House Republicans seem determined to let the cuts take effect if only as payback to President Barack Obama for humiliating them over taxes. The White House and Senate Democrats are so far feigning indifference. And while “the boys” play tough, much could depend on two women thrust into Senate committee chairmanships this year: Barbara Mikulski (D-Md.) on Appropriations and Patty Murray (D-Wash.) on the Budget panel.

Anti-Hagel Movement Symbol of Conservative Hypocrisy

Chuck Hagel

Conservatives are always thumping their chests about America, and how we must defend America, and how we must be American, and how if we ever dare criticize the government, we’re hating America. It’s a common thread that has been going on for at least the past ten years, if not more, and was pretty effective in dominating liberals from the turn of the century until at least 2006, though it wouldn’t be until Obama’s election in 2008 that the narrative actually fell apart.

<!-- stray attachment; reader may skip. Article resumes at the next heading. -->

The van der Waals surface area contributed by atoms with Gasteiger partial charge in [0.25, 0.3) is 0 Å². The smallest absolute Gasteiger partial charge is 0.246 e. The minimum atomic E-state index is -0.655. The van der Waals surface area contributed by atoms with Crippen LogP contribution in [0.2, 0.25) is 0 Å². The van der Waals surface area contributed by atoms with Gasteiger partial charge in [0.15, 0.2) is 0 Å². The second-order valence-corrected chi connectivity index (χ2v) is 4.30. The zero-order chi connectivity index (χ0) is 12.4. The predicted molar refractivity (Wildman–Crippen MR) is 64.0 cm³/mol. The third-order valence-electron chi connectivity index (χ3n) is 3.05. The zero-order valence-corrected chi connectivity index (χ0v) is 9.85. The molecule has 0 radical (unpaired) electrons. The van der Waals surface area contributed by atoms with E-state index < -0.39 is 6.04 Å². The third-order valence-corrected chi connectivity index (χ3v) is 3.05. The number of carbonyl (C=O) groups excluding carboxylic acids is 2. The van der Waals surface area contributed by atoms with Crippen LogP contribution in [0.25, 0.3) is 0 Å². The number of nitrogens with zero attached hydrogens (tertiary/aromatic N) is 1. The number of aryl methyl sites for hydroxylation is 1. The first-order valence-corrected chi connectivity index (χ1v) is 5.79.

However, is this really true? Are conservatives really all about America? I have some doubts, doubts that are being fanned by the recent conservative alliance against Secretary of Defense nominee Chuck Hagel, himself a conservative Republican. I don’t usually wade into these high-profile topics, leaving them to be picked by others, but there’s one thread here, a counterpoint to the thread of conservatives loving America to their dying breath, that I just have to comment on.

The Cato Institute has been supportive of Chuck Hagel’s nomination, with Chris Preble, their senior foreign policy scholar, noting that “Chuck Hagel Is Not Controversial.” He’s no libertarian dove, but as an enlisted man who was wounded in Vietnam, he is a damn sight better than most people who are nominated for the role. This is not what infuriates the right, however. Instead, it was his remarks concerning Israel, and more importantly, the Great Israeli Lobby, also known as AIPAC:

Americans Say They Don’t Trust Their Government

A long time ago, I asked people “Why Do You Trust Your Government?” It appears I now have an answer: they don’t.